Richard Matheson’s 1970 short story “Button, Button” is a slight but effective piece that takes a clever, off-the-wall premise—a couple is given a device which they can activate in order to get a bundle of cash, though somebody will die as a result—and spins it into an effective tale with a nifty (and humanistic) last-minute twist. It was previously adapted only once, as a part of “The Twilight Zone” (the eighties revival, not Rod Serling’s original). Matheson reportedly disliked it because the makers made a radical change to the ending (he used his pseudonym, Logan Swanson, in the credits), though it must be said that that alteration wasn’t inconsistent with the nasty turns that “Zone” so often favored.
One wonders what he’ll make of the movie that’s the third feature from Richard Kelly, who started out strong with the remarkable “Donnie Darko” but plummeted to the depths with the ambitious but execrable “Southland Tales.” “The Box” merely uses Matheson’s story—which it virtually retells in the first thirty minutes, with the revised ending he so hated—as the springboard for a convoluted script that adds layers of socio-economic commentary, sci-fi contrivance and “Donnie Darko”-esque imagery to the mix. Ultimately the combination does not prove a happy one, but thanks to Kelly’s ability in fashioning scenes of genuine strangeness, as well as a creepy score by Win Butler, Regine Chassagne and Owen Pallett, it has its moments.
Kelly sets the picture during the seventies in the Virginia suburbs where he grew up. Arthur Lewis (James Marsden), a scientist working on the Mars mission at a government center, and his wife Norma (Cameron Diaz) are happily preparing for a long life together, but their prospects are dimmed when he fails to get an expected commission as an astronaut and she’s informed that her position as an English teacher won’t keep covering the tuition of their son Walter (Samuel Oz Stone) at the ritzy private school where she teaches.
No sooner do their problems arise than a solution presents itself in the person of the mysterious, spiffy, but facially deformed Arlington Steward (Frank Langella), who arrives with his box and the offer of a million dollars to press the killing button. Norma, who also suffers from a physical imperfection (a clubfoot), takes the bait, and somebody does in fact die, in a killing investigated by Norma’s detective father (Holmes Osborne).
It’s at that point that Kelly’s imagination takes off. Wracked with guilt, Lewis tries to discover what’s behind Steward and his deadly device, and the search leads him and Norma to people who suffer from horrible nosebleeds, hordes of folk apparently turned into virtual zombies, kidnapped children, and, most importantly, the testing of homo sapiens by an advanced alien race with almost unlimited power—including, it seems, the ability to control space, time, and even natural phenomena like lightning.
Kelly, working closely with production designer Alexander Hammond, art director Priscilla Elliot, set decorator Tracey A. Doyle and costume designer April Ferry, creates a strong seventies ambience (the use of TV shows from the period is an especially effective touch), and Steven Poster’s widescreen cinematography gives the visuals an unsettling metallic sheen. He also shows a keen sense of how to imbue apparently ordinary events with a sense of unease and strangeness, as well as an ability to keep the complicated plot running smoothly despite its inherent silliness, a skill he certainly failed to demonstrate in “Southland Tales.” He also secures slightly stylized, vaguely affected performances from his leads—which fits the material.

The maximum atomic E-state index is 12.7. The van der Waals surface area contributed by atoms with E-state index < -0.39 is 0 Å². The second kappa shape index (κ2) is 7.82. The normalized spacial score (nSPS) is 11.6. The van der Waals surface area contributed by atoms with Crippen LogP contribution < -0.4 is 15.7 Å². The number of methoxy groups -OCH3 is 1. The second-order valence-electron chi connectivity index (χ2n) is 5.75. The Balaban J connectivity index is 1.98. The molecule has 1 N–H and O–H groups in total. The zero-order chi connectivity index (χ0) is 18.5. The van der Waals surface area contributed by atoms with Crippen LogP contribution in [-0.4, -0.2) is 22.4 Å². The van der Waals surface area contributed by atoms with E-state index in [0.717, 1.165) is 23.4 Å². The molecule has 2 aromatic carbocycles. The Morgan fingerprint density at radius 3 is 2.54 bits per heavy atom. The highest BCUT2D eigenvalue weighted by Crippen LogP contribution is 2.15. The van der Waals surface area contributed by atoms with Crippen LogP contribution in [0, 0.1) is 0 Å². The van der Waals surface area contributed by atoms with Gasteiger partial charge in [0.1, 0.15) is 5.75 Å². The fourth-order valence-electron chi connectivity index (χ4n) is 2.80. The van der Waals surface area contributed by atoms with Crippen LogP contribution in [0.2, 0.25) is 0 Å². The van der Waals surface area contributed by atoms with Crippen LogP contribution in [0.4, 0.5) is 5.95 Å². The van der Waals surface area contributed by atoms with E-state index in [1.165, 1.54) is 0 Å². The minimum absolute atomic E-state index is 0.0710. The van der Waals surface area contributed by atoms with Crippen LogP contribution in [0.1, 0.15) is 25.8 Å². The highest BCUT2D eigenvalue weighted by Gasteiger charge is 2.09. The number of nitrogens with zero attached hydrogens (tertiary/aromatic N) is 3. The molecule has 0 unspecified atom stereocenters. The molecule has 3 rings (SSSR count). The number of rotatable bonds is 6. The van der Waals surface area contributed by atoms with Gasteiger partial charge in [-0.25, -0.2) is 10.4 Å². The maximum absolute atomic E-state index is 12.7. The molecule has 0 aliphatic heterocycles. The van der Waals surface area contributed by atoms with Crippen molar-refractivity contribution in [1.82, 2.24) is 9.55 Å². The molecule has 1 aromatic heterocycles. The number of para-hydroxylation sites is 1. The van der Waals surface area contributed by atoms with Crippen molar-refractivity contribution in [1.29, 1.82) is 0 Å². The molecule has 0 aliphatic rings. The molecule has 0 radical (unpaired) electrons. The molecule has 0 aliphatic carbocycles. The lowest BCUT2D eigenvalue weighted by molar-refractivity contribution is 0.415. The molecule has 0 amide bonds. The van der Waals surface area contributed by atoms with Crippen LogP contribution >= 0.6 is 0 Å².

In the end, though, while “The Box” is visually arresting and peculiar enough to hold your interest, in the end it proves to be pretty empty inside. Despite some glancing references to existentialism toward the close and an ending that tries to engage the emotions, it’s mostly an exercise in genre effects, rather like an audition reel designed to prove that, contrary to the evidence of “Southland,” Kelly can put together a popcorn thriller. In that respect it feels driven by the same motive that led Orson Welles to direct “The Stranger.”
But like that picture demonstrated about Welles, Kelly’s shows that he can’t really pull off a conventional Hollywood picture. “The Box” is imbued with the same sort of idiosyncratic vision that marked “Donnie Darko,” which certainly remains his best, most fully realized work (the original version, not the director’s cut that spells everything out too much and undercuts the first version’s wonderful ambiguity). But it lacks that film’s depth, while retaining much of the oddness that most viewers find off-putting.
Perhaps Kelly is akin to Welles in another way: it’s possible that his first film was his masterpiece, and he’s destined to disappoint to some degree with all of his later efforts. “The Box” isn’t a disaster, as “Southland Tales” undoubtedly was. But despite its tantalizingly weird moments, it represents an offer you should probably refuse.